Pauline Maier sizes up the Constitutional debates,
On Sept. 17, 1787, the convention that had been sitting in Philadelphia for four months to design a new form of government for the United States adjourned, offering its handiwork to the nation. Almost a year later, on Sept. 13, 1788, Congress declared that the Constitution had been duly ratified, and prescribed the rules for the first presidential election the following year. Pauline Maier’s delightful and engrossing book shows how America got from the first date to the second — and ultimately to today, since we still live with the same document, however modified.
One caveat: To like this book, you have to like politics. “Ratification” is an ur-text of the Almanac of American Politics. It has process, issues, arguments, local context, major players, minor players — and hoopla. “The popular excitement” that attended the struggle, Maier writes, “reminded me at times of Americans’ obsession with the final games of the World Series, but with greater intensity because everyone understood that the results would last far longer than a season. . . . Politics was in a real sense the first national game.”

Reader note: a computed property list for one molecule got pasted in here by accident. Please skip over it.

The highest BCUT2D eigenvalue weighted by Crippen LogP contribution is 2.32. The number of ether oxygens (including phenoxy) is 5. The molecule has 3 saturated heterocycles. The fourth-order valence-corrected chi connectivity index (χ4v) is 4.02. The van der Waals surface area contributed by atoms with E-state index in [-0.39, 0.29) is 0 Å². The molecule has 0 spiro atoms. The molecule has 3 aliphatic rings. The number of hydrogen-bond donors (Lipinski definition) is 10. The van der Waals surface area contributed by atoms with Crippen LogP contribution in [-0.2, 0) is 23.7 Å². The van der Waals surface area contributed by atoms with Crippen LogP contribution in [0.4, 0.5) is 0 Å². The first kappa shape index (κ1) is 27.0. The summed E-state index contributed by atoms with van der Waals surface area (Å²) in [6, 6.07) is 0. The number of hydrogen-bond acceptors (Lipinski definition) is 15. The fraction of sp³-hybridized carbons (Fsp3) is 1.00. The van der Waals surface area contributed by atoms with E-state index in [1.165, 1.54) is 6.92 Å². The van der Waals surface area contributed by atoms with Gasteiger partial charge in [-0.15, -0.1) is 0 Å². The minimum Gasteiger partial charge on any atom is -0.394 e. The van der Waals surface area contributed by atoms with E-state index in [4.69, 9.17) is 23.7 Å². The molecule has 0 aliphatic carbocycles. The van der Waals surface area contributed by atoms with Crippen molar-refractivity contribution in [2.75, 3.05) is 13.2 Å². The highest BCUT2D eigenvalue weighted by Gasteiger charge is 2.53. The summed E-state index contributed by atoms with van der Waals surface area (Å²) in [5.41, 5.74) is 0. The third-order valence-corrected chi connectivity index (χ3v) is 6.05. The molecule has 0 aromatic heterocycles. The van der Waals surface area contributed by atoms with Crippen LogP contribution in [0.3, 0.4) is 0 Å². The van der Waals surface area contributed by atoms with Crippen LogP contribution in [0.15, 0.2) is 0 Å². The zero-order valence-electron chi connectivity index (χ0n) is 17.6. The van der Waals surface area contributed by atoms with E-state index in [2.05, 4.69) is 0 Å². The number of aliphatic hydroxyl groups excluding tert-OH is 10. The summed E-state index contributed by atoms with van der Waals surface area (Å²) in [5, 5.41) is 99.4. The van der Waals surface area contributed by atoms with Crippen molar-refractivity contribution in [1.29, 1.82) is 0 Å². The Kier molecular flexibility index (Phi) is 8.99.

from a review by Richard Brookhiser in the NYTimes
American Scripture looks good too.